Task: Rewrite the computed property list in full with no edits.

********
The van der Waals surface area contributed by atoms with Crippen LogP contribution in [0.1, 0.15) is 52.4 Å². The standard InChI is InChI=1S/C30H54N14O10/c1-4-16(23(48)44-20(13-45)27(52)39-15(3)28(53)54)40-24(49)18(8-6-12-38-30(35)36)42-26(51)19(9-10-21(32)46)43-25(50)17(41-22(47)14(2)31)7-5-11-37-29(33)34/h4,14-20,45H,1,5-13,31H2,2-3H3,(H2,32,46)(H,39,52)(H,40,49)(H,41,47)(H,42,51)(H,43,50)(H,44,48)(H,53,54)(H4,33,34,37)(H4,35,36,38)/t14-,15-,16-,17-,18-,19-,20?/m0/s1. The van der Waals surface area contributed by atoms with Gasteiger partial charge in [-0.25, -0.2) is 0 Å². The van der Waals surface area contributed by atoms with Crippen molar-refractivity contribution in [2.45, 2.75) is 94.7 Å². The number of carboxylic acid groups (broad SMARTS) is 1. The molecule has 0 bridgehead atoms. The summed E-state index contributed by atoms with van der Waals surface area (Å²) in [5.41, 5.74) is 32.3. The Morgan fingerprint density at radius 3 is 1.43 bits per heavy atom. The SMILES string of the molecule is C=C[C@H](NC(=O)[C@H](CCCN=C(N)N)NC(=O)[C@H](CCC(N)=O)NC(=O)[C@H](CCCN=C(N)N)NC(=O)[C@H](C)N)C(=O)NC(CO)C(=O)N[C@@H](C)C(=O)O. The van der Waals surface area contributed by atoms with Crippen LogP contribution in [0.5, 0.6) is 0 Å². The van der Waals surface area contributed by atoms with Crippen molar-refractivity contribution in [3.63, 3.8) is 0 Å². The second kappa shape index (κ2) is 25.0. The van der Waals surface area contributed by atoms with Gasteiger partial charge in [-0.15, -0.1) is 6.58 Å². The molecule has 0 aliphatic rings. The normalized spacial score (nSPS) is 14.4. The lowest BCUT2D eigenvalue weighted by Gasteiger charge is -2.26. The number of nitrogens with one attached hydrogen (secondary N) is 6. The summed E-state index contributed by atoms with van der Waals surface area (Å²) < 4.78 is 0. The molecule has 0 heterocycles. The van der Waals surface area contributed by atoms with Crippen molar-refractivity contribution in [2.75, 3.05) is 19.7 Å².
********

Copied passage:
The van der Waals surface area contributed by atoms with Crippen LogP contribution in [0.1, 0.15) is 52.4 Å². The standard InChI is InChI=1S/C30H54N14O10/c1-4-16(23(48)44-20(13-45)27(52)39-15(3)28(53)54)40-24(49)18(8-6-12-38-30(35)36)42-26(51)19(9-10-21(32)46)43-25(50)17(41-22(47)14(2)31)7-5-11-37-29(33)34/h4,14-20,45H,1,5-13,31H2,2-3H3,(H2,32,46)(H,39,52)(H,40,49)(H,41,47)(H,42,51)(H,43,50)(H,44,48)(H,53,54)(H4,33,34,37)(H4,35,36,38)/t14-,15-,16-,17-,18-,19-,20?/m0/s1. The van der Waals surface area contributed by atoms with Gasteiger partial charge in [-0.25, -0.2) is 0 Å². The van der Waals surface area contributed by atoms with Crippen molar-refractivity contribution in [2.45, 2.75) is 94.7 Å². The number of carboxylic acid groups (broad SMARTS) is 1. The molecule has 0 bridgehead atoms. The summed E-state index contributed by atoms with van der Waals surface area (Å²) in [5.41, 5.74) is 32.3. The Morgan fingerprint density at radius 3 is 1.43 bits per heavy atom. The SMILES string of the molecule is C=C[C@H](NC(=O)[C@H](CCCN=C(N)N)NC(=O)[C@H](CCC(N)=O)NC(=O)[C@H](CCCN=C(N)N)NC(=O)[C@H](C)N)C(=O)NC(CO)C(=O)N[C@@H](C)C(=O)O. The van der Waals surface area contributed by atoms with Crippen LogP contribution in [0.5, 0.6) is 0 Å². The van der Waals surface area contributed by atoms with Crippen molar-refractivity contribution in [3.63, 3.8) is 0 Å². The second kappa shape index (κ2) is 25.0. The van der Waals surface area contributed by atoms with Gasteiger partial charge in [-0.15, -0.1) is 6.58 Å². The molecule has 0 aliphatic rings. The normalized spacial score (nSPS) is 14.4. The lowest BCUT2D eigenvalue weighted by Gasteiger charge is -2.26. The number of nitrogens with one attached hydrogen (secondary N) is 6. The summed E-state index contributed by atoms with van der Waals surface area (Å²) < 4.78 is 0. The molecule has 0 heterocycles. The van der Waals surface area contributed by atoms with Crippen molar-refractivity contribution in [2.75, 3.05) is 19.7 Å².